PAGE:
|Listening Skills for Language Proficiency
It was a huge honour being introduced to Anna-Maria while she was carrying out her doctoral research into engagement and motivation of secondary school students studying Arabic.
She kindly agreed to an interview about Arabic language teaching and learning and the following is a short clip dealing with listening skills.
Anna-Maria is now part of the team at Arabic Workshop. We’re really looking forward to building an amazing resource, grounded in solid research and hope this will raise the bar for learning and teaching Arabic Language.
My name is Anna Maria and I am an Arabic instructor and DPhil researcher at the University of Oxford. I currently teach Arabic to graduate and undergraduate students in various different departments and through this research I’ve been focusing on motivating Arabic language learners and engaging them in the learning process in ways that will keep them in the classroom, attract them into the classroom but also to make that whole process of learning what is often presented as a difficult language much more enjoyable and maintainable.
Listening is often an overlooked dimension in language learning and is often seen as a passive process whereby a person sits, lets language wash over them and hopefully something will happen. In reality it is an active process and a receptive skill that a person needs to develop in order to become an effective listener and an effective language learner and user.
Forty percent of our day-to-day interactions in any language consist of listening. So by ignoring listening, which is what often happens in many language learning environments, or by not giving listening the importance that it deserves, we actually cut out a huge amount of what actually happens in language use.
In addition to being overlooked as a skill in language learning, when it is addressed, listening is often seen as very, very difficult, partly because the language learner or user has very little control over the input. So you can’t if you’re talking to a person, for example, keep pressing pause on that person or keep asking… (I mean you can ask them to repeat, but only so many times). As as a result it’s often something that people will say is the area of most difficulty. When they’re asked to talk about their language learning experience, they say, for example, that you can talk to me and I might pick out a word or two but I won’t understand what you’re saying. Or that I can write really well or I can read really well but I didn’t understand anything from that two minute audio that I just heard.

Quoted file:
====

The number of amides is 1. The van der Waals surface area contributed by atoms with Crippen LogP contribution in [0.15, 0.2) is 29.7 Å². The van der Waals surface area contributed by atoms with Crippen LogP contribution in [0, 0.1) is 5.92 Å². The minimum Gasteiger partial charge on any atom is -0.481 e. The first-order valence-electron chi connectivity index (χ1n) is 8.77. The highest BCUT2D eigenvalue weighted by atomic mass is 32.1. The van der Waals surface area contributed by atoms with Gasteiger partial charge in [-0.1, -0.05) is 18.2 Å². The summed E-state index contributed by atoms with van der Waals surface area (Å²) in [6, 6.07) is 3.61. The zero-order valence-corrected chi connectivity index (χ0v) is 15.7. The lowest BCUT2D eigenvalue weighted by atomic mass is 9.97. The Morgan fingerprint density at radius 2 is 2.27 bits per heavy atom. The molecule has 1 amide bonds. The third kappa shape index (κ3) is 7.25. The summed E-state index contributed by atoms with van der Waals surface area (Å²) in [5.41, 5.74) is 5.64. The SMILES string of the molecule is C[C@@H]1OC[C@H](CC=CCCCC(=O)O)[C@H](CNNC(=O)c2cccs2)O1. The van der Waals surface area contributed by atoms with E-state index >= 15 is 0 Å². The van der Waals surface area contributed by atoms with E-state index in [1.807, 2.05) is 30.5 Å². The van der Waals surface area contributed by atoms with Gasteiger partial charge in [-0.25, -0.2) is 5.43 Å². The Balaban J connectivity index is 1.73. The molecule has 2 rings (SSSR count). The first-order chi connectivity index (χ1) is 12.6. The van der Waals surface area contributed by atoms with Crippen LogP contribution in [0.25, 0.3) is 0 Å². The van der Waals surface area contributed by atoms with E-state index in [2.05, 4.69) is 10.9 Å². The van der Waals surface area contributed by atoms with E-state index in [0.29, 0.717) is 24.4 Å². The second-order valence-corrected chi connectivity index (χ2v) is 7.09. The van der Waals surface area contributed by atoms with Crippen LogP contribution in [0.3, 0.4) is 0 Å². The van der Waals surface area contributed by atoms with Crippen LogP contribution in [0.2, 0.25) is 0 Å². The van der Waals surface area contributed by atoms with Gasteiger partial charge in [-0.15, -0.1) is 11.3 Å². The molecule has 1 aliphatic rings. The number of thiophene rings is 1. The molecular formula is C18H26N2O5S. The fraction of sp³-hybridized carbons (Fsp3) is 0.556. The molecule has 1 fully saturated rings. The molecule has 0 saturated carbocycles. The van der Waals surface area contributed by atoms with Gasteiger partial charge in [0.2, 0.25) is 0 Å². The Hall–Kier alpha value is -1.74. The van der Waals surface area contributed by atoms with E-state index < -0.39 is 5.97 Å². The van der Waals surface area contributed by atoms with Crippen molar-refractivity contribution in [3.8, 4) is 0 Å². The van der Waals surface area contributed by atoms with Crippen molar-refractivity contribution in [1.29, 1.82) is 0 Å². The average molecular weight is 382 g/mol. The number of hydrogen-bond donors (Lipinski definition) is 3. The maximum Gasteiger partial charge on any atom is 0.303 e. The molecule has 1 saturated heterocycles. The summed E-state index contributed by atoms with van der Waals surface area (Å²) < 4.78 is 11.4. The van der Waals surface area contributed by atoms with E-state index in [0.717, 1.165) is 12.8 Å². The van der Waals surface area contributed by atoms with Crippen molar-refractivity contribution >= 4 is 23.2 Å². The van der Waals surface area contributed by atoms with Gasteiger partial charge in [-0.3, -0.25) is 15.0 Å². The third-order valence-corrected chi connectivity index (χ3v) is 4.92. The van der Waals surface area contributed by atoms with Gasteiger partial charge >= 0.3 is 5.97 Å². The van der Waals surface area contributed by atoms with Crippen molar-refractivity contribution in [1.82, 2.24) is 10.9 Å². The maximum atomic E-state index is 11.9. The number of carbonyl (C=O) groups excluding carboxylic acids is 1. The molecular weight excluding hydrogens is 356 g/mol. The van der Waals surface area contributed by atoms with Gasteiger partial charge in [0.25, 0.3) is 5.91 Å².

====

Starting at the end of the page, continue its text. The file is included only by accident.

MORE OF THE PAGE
The reason that listening is important, in addition to the fact that it takes up so much of our time in a language, is that there is a high correlation between listening proficiency (so how good you are, how fluent you are and how accurate you are in a language) and your overall proficiency. There’s a lot of spillover between how well you perform in a listening exercise for example, or in a listening interaction, and how well you can speak the language. In order to speak well you need to listen while and in order to do that you need to build up listening skills.
In addition there’s evidence to suggest that listening skills and listening proficiency assist in reading comprehension and spelling.
Even if your goal through language learning is just to be able to read and write the language, there are studies that show that exposing yourself to aural input, so listening resources, has a greater impact on your vocabulary acquisition and your comprehension, making it easier to retain words and boosting your overall proficiency even in reading and writing, than just looking at words on a page. Multimodal input which integrates images, text and audio material is much more effective than unimodal input, which for example, would consist of just words on a page in isolation without any images or accompanying audio.